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Many people anticipated a calmer new year, but what we witnessed in just three weeks was anything but: In rapid succession, the country experienced the January 6 mob attack on the U.S. Capitol, the January 13 vote for a second impeachment of then-President Donald Trump, and the January 20 inauguration of President Joe Biden at a heavily guarded Capitol building. 

Despite dramatic social transformations in the United States during the last 150 years, the South has remained staunchly conservative. Southerners are more likely to support Republican candidates, gun rights, and the death penalty, and southern whites harbor higher levels of racial resentment than whites in other parts of the country. Why haven’t these sentiments evolved or changed?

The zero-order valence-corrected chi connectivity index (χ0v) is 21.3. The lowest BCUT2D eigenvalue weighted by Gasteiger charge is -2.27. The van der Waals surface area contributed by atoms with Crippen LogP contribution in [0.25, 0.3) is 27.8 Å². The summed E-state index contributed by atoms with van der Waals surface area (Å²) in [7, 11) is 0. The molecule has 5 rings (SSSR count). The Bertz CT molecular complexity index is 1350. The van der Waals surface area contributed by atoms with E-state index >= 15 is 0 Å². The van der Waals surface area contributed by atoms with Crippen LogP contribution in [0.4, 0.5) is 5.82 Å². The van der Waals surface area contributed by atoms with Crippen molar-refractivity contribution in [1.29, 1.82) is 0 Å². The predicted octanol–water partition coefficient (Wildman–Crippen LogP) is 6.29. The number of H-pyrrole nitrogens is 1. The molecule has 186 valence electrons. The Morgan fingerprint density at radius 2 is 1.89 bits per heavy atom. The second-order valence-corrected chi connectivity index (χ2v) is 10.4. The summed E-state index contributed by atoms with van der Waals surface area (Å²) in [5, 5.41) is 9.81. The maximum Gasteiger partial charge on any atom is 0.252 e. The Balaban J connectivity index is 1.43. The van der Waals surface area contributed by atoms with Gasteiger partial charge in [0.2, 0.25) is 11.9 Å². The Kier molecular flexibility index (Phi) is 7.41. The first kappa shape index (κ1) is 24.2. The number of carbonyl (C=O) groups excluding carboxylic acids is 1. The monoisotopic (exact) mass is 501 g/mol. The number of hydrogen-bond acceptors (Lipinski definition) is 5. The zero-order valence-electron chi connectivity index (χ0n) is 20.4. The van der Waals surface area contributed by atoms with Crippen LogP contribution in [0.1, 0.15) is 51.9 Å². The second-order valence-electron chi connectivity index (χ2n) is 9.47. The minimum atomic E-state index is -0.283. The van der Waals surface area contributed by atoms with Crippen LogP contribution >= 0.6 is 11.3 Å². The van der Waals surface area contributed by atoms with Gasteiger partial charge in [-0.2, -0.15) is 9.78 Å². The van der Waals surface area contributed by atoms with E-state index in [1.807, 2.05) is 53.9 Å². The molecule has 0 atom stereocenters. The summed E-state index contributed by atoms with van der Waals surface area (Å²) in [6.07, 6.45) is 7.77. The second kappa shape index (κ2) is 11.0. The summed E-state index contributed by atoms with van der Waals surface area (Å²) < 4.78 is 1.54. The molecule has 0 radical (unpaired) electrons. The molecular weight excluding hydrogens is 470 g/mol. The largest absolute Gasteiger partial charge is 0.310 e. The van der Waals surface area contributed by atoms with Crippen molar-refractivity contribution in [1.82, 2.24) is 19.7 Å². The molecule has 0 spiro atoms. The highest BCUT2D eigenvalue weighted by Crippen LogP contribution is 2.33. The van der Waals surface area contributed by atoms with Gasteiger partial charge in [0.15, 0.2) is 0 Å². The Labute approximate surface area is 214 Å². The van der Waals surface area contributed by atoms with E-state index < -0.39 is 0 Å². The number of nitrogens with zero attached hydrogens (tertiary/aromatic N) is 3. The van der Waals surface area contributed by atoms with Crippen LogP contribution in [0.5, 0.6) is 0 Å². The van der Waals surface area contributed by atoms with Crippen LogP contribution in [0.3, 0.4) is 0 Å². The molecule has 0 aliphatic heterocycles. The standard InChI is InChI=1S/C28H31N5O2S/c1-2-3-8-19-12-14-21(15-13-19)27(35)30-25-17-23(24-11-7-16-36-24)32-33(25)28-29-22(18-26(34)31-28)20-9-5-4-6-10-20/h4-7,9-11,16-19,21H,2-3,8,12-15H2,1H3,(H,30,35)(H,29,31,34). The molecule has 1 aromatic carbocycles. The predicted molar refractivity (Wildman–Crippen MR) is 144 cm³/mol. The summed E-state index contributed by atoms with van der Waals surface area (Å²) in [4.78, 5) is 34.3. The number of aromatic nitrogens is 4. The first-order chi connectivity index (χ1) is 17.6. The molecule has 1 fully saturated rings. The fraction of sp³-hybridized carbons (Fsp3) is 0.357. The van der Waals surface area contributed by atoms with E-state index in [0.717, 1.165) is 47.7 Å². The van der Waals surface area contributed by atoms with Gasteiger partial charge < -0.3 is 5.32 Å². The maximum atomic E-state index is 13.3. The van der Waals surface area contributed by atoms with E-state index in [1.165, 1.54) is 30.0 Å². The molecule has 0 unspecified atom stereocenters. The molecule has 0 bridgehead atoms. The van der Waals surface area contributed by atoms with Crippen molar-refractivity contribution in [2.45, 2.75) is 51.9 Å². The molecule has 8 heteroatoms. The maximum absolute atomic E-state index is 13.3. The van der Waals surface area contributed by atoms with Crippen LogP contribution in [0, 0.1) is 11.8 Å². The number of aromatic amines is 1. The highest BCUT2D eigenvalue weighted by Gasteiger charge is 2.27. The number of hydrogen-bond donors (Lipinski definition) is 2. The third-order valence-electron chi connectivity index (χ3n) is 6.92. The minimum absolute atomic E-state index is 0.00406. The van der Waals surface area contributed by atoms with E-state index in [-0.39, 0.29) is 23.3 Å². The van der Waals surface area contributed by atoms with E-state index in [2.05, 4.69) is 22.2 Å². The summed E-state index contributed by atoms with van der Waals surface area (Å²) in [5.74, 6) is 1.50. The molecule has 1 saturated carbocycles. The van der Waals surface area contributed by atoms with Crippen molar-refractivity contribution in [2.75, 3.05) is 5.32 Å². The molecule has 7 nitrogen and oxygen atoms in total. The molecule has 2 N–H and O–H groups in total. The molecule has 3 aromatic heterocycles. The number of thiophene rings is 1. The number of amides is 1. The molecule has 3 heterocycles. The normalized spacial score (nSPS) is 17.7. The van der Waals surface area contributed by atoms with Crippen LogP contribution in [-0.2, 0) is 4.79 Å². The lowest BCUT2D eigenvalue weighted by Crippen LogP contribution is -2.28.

The history of elections in the United States is long, complex and fascinating. In this video, Professor Alex Keyssar shares three things you may not have known about U.S. elections, and after watching you may find your thinking on the subject has changed

Why presidents fail and how they can succeed again

In her new book,‘Why Presidents Fail and How They Can Succeed Again,’ Elaine Kamarck is looking to help future presidents understand the past, so they aren't doomed to repeat it. Using Jimmy Carter, George W. Bush and Barack Obama as examples, she argues that president's must balance policy, communication, and implementation evenly to succeed.

President George W. Bush

Political ethics: Is Edward Snowden a hero or a traitor?

On an episode of PolicyCast, Lecturer Chris Robichaud takes us through a new case study exploring the question of whether NSA whistleblower Edward Snowden was justified in leaking classified materials exposing the breadth of the U.S. government’s surveillance activities. 

Edward Snowden
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